As discussed earlier, a sump pump moves storm water from a lower elevation to a higher elevation. Sump pumps are designed to move water only, not solids, so not sewage or waste water. Because they do not move sewage, you do not require a sealed lid to your tank, there should not be any odour or potential diseases. An effluent pump on the other hand, is designed to macerate any solids and move both water and sewage from a lower elevation to a higher elevation, and therefore a treatment facility, septic tank, or sanitary sewer. An example of this might be a new washroom in your basement that is lower than the sewer lines or septic tank. An effluent pump must have a sealed lid to prevent odours, gases, and disease from entering your living space. It also requires its own shut off valve installed in such a manner that both check valves and pump may be serviced without spilling contents.

Battery back up and alarm systems

A battery back up system can be installed in conjunction with a sump pump to give the added protection of a working system in the event the power to the main pump fails for a prolonged period of time.

The float switch on the battery pack is set to a higher water level than the main pump and is powered by a car battery. in the event that the power fails and water rises higher then the previous on depth, the battery pump will engage and remove the water in the pit, protecting your assets. Often the battery can be connected to your main power source which will keep the battery charged and ready to jump into action when called upon.

You can even purchase an alarm system that installs exactly the same way and will notify you via a buzzer if the water in the pit gets too deep because the pumps have failed and before it overflows and ruins your basement.

Where can I purchase a sump pump?

There are multiple places where you can purchase various makes and models of submersible pumps. Most DIY stores carry sump pumps, as well as local hardware stores. Plumbing wholesalers should also carry a wide selection of good pumps. There are usually stores in most towns that specialize in pumps only. I would suggest seeking these stores because they are well versed in pumps because that’s what they do! The quality of pumps they sell are generally better and there is usually a great selection for all projects and budgets. You can usually buy from your local plumber or your can always seek the pump you require online. Personally, I prefer to stick with North American brand names, sold by local suppliers. I find warranties are far superior, I get better service than a box store, my patronage helps to employ local people which in turn circulates money in my town. Local stores also have a tendency to want to help you out in a pinch, at least the good ones do!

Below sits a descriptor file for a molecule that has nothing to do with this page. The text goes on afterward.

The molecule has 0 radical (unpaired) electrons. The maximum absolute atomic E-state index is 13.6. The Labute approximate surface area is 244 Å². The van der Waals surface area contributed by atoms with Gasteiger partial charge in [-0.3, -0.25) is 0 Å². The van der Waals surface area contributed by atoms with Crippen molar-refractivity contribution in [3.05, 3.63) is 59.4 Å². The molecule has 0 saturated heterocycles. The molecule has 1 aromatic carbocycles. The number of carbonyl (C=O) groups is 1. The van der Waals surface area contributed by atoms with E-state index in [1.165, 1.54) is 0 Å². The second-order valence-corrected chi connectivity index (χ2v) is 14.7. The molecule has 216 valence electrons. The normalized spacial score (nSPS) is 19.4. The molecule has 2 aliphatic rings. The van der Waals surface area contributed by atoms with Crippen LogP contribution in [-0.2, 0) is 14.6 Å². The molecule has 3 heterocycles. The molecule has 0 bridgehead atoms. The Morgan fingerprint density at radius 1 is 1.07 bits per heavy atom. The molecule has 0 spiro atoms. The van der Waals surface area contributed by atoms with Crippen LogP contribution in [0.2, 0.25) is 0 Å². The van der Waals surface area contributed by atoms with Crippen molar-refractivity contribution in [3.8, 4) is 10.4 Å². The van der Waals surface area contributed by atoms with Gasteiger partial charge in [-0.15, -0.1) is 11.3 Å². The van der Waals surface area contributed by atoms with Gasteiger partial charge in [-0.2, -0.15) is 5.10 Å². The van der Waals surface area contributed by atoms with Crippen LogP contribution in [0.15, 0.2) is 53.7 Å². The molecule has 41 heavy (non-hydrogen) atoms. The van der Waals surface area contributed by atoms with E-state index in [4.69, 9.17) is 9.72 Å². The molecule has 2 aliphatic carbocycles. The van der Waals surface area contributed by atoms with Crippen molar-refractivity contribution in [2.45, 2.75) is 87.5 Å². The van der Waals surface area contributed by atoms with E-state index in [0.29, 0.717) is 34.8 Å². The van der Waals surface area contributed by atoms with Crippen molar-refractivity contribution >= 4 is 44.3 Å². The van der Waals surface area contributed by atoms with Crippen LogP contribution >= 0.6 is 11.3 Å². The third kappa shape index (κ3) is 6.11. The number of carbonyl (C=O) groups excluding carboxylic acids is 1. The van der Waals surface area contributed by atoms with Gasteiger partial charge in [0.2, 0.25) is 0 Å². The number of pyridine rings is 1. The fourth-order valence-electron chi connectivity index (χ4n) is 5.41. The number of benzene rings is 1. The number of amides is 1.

Sump pumps are a critical system in your house or building. It is important to fully understand how they work, and more importantly when they are not working properly. The down side of a failing sump pump could be costly flood damage to your home or business, so it is wise to regularly check and maintain your sump pump. It is also a great idea to have a battery back up pump and alarm system installed to give you the added layer of security. You might also find that your home insurance cost is less as well if you have fail safes in place.

Please continue follow our blog posts and we will endeavor to upload helpful pointers and information that will save you a lot of time and money. If there is a topic you'd like to learn more about, please let us know in the comments section!

I'll leave you with a little rhyme:

How much sump, could a sump pump pump, if a sump pump could pump sump? Say that five times fast.

Through consistent improvement and upright intentions, we strive to forge lifelong relationships which benefit our community.- Megan Drew Plumbing